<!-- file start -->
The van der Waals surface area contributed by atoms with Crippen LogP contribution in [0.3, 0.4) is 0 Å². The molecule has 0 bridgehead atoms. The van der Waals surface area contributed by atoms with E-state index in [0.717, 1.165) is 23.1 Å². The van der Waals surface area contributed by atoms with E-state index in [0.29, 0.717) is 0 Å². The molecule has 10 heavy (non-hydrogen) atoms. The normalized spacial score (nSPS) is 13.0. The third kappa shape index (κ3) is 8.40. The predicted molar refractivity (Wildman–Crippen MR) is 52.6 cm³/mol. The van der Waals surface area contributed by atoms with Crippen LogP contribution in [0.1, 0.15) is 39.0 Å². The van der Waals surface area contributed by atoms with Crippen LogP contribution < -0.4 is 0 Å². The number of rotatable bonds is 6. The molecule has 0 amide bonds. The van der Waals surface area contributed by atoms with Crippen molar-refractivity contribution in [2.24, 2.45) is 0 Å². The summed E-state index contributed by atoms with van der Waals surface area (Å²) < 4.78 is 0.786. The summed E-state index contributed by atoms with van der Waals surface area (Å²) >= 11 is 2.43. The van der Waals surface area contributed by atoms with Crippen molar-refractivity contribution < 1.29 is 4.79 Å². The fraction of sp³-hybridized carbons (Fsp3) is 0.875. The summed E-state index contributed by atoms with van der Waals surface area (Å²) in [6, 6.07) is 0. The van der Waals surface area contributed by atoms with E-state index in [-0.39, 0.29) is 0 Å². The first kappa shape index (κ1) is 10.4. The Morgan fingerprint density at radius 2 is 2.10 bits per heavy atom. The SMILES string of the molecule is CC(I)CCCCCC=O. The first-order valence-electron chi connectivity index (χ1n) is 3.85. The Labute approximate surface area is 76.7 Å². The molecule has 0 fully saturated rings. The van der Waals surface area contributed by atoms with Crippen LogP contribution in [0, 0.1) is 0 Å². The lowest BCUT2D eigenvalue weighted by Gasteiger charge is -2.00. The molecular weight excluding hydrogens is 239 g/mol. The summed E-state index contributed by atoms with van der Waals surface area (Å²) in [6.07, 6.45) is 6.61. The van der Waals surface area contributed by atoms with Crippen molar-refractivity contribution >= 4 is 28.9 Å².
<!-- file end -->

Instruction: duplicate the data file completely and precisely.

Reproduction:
The van der Waals surface area contributed by atoms with Crippen LogP contribution in [0.3, 0.4) is 0 Å². The molecule has 0 bridgehead atoms. The van der Waals surface area contributed by atoms with E-state index in [0.717, 1.165) is 23.1 Å². The van der Waals surface area contributed by atoms with E-state index in [0.29, 0.717) is 0 Å². The molecule has 10 heavy (non-hydrogen) atoms. The normalized spacial score (nSPS) is 13.0. The third kappa shape index (κ3) is 8.40. The predicted molar refractivity (Wildman–Crippen MR) is 52.6 cm³/mol. The van der Waals surface area contributed by atoms with Crippen LogP contribution in [0.1, 0.15) is 39.0 Å². The van der Waals surface area contributed by atoms with Crippen LogP contribution < -0.4 is 0 Å². The number of rotatable bonds is 6. The molecule has 0 amide bonds. The van der Waals surface area contributed by atoms with Crippen molar-refractivity contribution in [2.24, 2.45) is 0 Å². The summed E-state index contributed by atoms with van der Waals surface area (Å²) < 4.78 is 0.786. The summed E-state index contributed by atoms with van der Waals surface area (Å²) >= 11 is 2.43. The van der Waals surface area contributed by atoms with Crippen molar-refractivity contribution < 1.29 is 4.79 Å². The fraction of sp³-hybridized carbons (Fsp3) is 0.875. The summed E-state index contributed by atoms with van der Waals surface area (Å²) in [6, 6.07) is 0. The van der Waals surface area contributed by atoms with E-state index in [-0.39, 0.29) is 0 Å². The first kappa shape index (κ1) is 10.4. The Morgan fingerprint density at radius 2 is 2.10 bits per heavy atom. The SMILES string of the molecule is CC(I)CCCCCC=O. The first-order valence-electron chi connectivity index (χ1n) is 3.85. The Labute approximate surface area is 76.7 Å². The molecule has 0 fully saturated rings. The van der Waals surface area contributed by atoms with Crippen LogP contribution in [0, 0.1) is 0 Å². The lowest BCUT2D eigenvalue weighted by Gasteiger charge is -2.00. The molecular weight excluding hydrogens is 239 g/mol. The summed E-state index contributed by atoms with van der Waals surface area (Å²) in [6.07, 6.45) is 6.61. The van der Waals surface area contributed by atoms with Crippen molar-refractivity contribution >= 4 is 28.9 Å².